It would be some meetings with my colleagues, to simply update each other or to discuss about project topics. Then, when having to implement a new feature or starting a new project, I would do some research about it and make sure I am understanding everything properly. Because Bioinformatics is a really broad subject, so you can not know everything! When something comes up, it’s about reading, and talking to end users and experts in the field to understand what the actual needs are.
When that’s done, there is a lot of research in how to implement what has been decided and what is the state-of-the-art way to do it. This step is mostly coding and debugging. All in all, it involves a continuous learning on both new biological topics and new technologies.
Working with professionals in the healthcare industry
Where I work is an institute with people having a lot of knowledge in different disciplines. When needed, there is always someone who may be able to help you.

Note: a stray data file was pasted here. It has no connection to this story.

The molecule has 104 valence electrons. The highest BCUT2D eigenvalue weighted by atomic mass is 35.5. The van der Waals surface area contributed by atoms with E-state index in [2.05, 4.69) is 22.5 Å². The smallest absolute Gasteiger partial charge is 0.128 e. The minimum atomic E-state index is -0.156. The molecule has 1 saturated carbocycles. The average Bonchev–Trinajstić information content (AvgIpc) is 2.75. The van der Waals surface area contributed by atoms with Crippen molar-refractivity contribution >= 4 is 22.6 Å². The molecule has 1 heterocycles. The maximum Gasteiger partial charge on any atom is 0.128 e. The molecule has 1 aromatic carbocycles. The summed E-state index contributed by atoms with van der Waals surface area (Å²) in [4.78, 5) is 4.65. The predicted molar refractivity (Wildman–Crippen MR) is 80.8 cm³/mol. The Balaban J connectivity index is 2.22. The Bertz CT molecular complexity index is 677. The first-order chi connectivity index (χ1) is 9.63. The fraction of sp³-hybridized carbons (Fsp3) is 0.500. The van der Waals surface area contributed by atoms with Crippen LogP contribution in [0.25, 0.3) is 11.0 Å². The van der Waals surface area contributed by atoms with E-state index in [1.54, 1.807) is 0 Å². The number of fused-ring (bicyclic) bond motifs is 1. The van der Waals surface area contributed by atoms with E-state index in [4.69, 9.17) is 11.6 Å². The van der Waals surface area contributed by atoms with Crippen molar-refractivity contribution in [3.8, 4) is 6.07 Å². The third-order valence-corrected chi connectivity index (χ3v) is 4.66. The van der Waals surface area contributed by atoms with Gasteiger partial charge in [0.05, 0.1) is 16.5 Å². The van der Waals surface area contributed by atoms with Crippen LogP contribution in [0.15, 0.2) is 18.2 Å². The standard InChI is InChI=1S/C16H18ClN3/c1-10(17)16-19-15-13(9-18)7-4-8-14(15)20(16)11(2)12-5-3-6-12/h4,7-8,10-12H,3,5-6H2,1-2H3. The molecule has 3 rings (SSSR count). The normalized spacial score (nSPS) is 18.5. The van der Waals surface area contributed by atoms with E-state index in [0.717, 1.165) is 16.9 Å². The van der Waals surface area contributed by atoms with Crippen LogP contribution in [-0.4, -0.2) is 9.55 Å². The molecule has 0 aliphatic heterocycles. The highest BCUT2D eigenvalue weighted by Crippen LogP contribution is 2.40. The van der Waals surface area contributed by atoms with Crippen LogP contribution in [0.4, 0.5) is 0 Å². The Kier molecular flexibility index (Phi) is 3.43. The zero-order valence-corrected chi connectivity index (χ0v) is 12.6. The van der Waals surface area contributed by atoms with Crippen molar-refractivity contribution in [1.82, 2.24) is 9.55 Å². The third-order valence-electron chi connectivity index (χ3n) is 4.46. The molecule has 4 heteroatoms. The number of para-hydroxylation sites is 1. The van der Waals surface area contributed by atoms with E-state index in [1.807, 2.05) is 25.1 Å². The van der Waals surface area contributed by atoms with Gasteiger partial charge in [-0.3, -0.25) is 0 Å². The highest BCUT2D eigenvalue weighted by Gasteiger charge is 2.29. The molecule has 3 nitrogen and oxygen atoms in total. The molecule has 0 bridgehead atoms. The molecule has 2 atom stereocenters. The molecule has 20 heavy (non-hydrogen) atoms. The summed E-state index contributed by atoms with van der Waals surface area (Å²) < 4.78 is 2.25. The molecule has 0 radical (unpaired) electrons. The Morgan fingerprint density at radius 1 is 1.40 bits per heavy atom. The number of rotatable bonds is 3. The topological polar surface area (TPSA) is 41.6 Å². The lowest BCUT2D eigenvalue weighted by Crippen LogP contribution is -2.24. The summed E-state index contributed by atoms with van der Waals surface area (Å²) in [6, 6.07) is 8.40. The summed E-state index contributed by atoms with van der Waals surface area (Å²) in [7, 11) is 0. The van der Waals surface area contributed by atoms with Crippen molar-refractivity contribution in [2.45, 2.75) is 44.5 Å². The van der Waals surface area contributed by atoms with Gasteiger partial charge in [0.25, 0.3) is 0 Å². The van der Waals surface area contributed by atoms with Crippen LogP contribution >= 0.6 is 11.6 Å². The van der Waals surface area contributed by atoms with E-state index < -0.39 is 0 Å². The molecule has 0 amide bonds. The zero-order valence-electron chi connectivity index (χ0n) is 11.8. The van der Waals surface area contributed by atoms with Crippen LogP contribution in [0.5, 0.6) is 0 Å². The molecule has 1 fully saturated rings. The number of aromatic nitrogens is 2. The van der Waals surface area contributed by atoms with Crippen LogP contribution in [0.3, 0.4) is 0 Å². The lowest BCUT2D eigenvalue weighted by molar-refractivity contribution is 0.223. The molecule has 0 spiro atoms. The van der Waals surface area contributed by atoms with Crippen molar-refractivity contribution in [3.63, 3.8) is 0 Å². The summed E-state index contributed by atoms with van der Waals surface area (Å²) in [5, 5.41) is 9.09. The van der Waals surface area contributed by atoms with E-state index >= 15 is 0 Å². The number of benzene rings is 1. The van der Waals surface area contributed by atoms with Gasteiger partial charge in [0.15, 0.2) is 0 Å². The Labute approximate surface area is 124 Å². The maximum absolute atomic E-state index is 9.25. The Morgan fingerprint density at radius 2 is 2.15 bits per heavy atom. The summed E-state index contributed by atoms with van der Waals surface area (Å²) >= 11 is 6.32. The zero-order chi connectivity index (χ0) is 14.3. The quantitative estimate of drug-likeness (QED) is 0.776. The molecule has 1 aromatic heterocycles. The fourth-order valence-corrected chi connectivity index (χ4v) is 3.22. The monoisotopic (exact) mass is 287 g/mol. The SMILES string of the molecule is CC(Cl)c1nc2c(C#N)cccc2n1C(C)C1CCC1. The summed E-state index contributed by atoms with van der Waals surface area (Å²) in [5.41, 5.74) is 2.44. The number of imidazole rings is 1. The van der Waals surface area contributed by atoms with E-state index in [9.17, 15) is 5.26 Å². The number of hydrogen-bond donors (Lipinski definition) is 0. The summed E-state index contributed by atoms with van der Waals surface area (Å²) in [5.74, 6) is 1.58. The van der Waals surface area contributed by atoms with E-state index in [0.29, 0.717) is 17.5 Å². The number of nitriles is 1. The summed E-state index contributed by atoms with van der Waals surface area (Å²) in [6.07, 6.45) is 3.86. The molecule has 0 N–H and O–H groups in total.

Additionally, most projects are collaborations with hospitals, companies, or research groups. In these, every party has expertise in a specific field. This means that there are a lot of interactions and exchanges of ideas to get the best possible outcome. It is good to keep an open mind, be flexible to changes, and be willing to learn something new every day.
What do you see as the future potentials of Bioinformatics?
There are a lot! I’m really passionate about this field. And there is a lot of research going on nowadays. It’s not only to bring the right information for doctors to make decisions; but also to let them spend more time with the patients and to automate the bureaucratic procedures. These tend to keep them behind a computer and not talking with the patients which is what really matters.